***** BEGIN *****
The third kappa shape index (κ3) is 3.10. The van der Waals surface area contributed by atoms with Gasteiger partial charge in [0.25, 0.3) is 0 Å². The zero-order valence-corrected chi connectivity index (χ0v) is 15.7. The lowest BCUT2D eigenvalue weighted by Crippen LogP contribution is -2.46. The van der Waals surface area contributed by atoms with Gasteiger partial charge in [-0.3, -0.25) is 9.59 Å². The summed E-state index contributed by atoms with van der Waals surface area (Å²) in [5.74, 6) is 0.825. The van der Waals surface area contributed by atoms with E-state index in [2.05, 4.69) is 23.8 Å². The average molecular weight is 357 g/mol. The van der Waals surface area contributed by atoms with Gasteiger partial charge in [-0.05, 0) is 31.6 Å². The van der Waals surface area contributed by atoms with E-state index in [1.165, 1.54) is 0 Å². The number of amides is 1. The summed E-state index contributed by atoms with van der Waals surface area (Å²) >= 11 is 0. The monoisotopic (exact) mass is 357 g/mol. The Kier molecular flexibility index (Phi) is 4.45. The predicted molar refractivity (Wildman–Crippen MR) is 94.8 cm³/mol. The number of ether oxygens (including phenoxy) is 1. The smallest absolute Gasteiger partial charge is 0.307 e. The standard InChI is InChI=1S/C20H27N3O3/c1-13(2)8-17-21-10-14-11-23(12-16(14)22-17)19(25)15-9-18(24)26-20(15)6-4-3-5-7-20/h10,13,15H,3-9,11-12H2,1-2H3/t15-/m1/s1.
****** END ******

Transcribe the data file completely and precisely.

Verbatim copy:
The third kappa shape index (κ3) is 3.10. The van der Waals surface area contributed by atoms with Gasteiger partial charge in [0.25, 0.3) is 0 Å². The zero-order valence-corrected chi connectivity index (χ0v) is 15.7. The lowest BCUT2D eigenvalue weighted by Crippen LogP contribution is -2.46. The van der Waals surface area contributed by atoms with Gasteiger partial charge in [-0.3, -0.25) is 9.59 Å². The summed E-state index contributed by atoms with van der Waals surface area (Å²) in [5.74, 6) is 0.825. The van der Waals surface area contributed by atoms with E-state index in [2.05, 4.69) is 23.8 Å². The average molecular weight is 357 g/mol. The van der Waals surface area contributed by atoms with Gasteiger partial charge in [-0.05, 0) is 31.6 Å². The van der Waals surface area contributed by atoms with E-state index in [1.165, 1.54) is 0 Å². The number of amides is 1. The summed E-state index contributed by atoms with van der Waals surface area (Å²) >= 11 is 0. The monoisotopic (exact) mass is 357 g/mol. The Kier molecular flexibility index (Phi) is 4.45. The predicted molar refractivity (Wildman–Crippen MR) is 94.8 cm³/mol. The number of ether oxygens (including phenoxy) is 1. The smallest absolute Gasteiger partial charge is 0.307 e. The standard InChI is InChI=1S/C20H27N3O3/c1-13(2)8-17-21-10-14-11-23(12-16(14)22-17)19(25)15-9-18(24)26-20(15)6-4-3-5-7-20/h10,13,15H,3-9,11-12H2,1-2H3/t15-/m1/s1.